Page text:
One of our greatest challenges leading to a successful bio-economy in our province is to break the deadlock of supply and demand. Farmers wait for guaranteed markets and the industry is looking for reliable supplies. Clearly, we need some leadership on both sides to break this chicken and egg syndrome. Thanks to early adopters who were willing to take some significant risks, we managed to achieve the current level of success and progress. It is an absolute must that this avant-guard group gets now the necessary support from new producers.

One of my fundamental questions and challenges is to find effective ways to create a viable local bio-economy. We have to find innovative ways to optimize our logistics and pre-process capacity of our biomass on a local or regional level with the ultimate goal to have satellite biomass production facilities in our region.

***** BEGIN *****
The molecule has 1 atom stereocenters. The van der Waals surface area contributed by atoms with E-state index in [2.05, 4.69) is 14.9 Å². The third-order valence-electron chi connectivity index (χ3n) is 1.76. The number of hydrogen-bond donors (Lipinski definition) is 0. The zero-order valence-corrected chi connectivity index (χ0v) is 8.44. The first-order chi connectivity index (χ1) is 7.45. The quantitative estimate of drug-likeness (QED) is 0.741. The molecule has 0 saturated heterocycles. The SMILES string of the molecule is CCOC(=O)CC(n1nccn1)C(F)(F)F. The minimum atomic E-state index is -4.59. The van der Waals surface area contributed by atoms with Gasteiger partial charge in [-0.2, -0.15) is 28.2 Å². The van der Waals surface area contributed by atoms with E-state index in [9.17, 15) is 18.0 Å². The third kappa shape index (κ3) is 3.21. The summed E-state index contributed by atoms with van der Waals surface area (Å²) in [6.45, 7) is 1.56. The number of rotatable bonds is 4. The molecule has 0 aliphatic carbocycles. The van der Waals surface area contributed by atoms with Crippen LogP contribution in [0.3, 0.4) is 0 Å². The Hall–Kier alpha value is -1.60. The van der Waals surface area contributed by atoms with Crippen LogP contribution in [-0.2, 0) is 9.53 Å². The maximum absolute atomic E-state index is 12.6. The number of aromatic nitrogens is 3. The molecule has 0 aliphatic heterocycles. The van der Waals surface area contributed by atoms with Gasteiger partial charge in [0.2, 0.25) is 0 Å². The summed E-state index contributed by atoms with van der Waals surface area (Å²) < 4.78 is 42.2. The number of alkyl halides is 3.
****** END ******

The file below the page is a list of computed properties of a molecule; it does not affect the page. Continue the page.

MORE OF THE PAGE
Dedicated biomass crops are very predictable and resilient, with limited fluctuations regardless of different growing conditions. It is in the interest of producers and the bio-industry to enter steady long term contracts. This approach protects both sides from undesirable market swings with reduced up- and down-sides.”

Ontario Biomass Producers Co-Op Ontario Forage Council